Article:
Kansas City’s inner-ring suburbs are progressing in their work to develop a Community for All Ages. As reported by the Kansas City Star, by 2040 the area will have two and a half times the number of senior citizens that it has now. Mid-America Regional Council (MARC) is working with national funders such as the Pfizer Foundation and Grantmakers In Aging to address the issues resulting from that ensuing demographic bulge. To date the project has produced a toolkit to help communities meet the needs of residents who want to age in place. Next on the agenda is development of a report card to address issues like housing, transportation and public spaces.

Baby boomers ill-prepared to retire, Nat'l Inst on Retirement Security says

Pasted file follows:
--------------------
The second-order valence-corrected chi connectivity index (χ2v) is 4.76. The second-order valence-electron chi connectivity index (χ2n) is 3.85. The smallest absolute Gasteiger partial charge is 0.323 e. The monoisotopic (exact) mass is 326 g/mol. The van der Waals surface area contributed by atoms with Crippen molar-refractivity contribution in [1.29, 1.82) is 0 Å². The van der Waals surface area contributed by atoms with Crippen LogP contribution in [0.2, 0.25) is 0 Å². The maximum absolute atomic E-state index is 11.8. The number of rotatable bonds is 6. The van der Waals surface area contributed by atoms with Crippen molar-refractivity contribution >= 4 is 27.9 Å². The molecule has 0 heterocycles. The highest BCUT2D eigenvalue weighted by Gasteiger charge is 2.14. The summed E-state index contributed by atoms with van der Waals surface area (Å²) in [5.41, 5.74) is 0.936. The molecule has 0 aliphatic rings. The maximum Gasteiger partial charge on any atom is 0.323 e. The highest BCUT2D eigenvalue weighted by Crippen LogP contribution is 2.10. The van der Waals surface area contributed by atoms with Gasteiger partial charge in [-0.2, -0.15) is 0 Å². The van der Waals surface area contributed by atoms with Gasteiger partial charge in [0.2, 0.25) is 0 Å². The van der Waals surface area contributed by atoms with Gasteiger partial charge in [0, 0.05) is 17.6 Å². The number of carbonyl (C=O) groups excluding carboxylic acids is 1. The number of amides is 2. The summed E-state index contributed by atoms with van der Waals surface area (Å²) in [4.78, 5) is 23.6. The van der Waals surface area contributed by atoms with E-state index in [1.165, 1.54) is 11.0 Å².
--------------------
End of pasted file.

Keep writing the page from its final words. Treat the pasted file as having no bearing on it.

posted Thu, Feb 20, 2014

A comfortable retirement is becoming more elusive for aging Americans, many of whom will have no choice but to work well into their golden years. Sparse savings, fewer pension plans, stagnant home values and rising health care costs have created a scenario in which many of the country's 70 million-plus baby boomers — who began retiring in earnest in 2011 — will struggle to live as well as their parents in old age. The National Institute on Retirement Security says that "92 percent of working households do not meet conservative retirement savings targets for their age and income."

CEO of Moore Foundation resigns abruptly

posted Thu, Feb 20, 2014